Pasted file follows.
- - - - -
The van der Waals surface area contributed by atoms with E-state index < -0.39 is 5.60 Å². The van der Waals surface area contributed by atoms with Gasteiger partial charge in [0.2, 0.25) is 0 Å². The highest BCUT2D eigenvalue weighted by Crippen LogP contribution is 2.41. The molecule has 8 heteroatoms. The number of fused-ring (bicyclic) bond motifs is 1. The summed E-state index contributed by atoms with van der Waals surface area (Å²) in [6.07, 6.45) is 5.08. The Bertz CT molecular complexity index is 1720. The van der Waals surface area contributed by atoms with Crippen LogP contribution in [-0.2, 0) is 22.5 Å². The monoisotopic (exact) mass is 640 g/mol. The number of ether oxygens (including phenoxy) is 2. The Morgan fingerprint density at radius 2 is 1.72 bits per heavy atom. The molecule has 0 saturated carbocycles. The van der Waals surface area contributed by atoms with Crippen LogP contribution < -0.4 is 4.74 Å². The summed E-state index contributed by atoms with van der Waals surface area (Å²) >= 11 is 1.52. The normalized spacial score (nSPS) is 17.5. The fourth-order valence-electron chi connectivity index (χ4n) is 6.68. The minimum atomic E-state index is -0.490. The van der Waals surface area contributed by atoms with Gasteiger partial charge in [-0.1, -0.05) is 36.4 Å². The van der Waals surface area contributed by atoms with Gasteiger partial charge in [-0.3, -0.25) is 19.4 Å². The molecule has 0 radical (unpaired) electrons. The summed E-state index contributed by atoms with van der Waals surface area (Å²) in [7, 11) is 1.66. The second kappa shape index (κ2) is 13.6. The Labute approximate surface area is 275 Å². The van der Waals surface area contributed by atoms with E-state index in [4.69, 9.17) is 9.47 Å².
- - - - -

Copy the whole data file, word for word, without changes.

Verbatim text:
The van der Waals surface area contributed by atoms with E-state index < -0.39 is 5.60 Å². The van der Waals surface area contributed by atoms with Gasteiger partial charge in [0.2, 0.25) is 0 Å². The highest BCUT2D eigenvalue weighted by Crippen LogP contribution is 2.41. The molecule has 8 heteroatoms. The number of fused-ring (bicyclic) bond motifs is 1. The summed E-state index contributed by atoms with van der Waals surface area (Å²) in [6.07, 6.45) is 5.08. The Bertz CT molecular complexity index is 1720. The van der Waals surface area contributed by atoms with Crippen LogP contribution in [-0.2, 0) is 22.5 Å². The monoisotopic (exact) mass is 640 g/mol. The number of ether oxygens (including phenoxy) is 2. The Morgan fingerprint density at radius 2 is 1.72 bits per heavy atom. The molecule has 0 saturated carbocycles. The van der Waals surface area contributed by atoms with Crippen LogP contribution < -0.4 is 4.74 Å². The summed E-state index contributed by atoms with van der Waals surface area (Å²) >= 11 is 1.52. The normalized spacial score (nSPS) is 17.5. The fourth-order valence-electron chi connectivity index (χ4n) is 6.68. The minimum atomic E-state index is -0.490. The van der Waals surface area contributed by atoms with Gasteiger partial charge in [-0.1, -0.05) is 36.4 Å². The van der Waals surface area contributed by atoms with Gasteiger partial charge in [-0.3, -0.25) is 19.4 Å². The molecule has 0 radical (unpaired) electrons. The summed E-state index contributed by atoms with van der Waals surface area (Å²) in [7, 11) is 1.66. The second kappa shape index (κ2) is 13.6. The Labute approximate surface area is 275 Å². The van der Waals surface area contributed by atoms with E-state index in [4.69, 9.17) is 9.47 Å².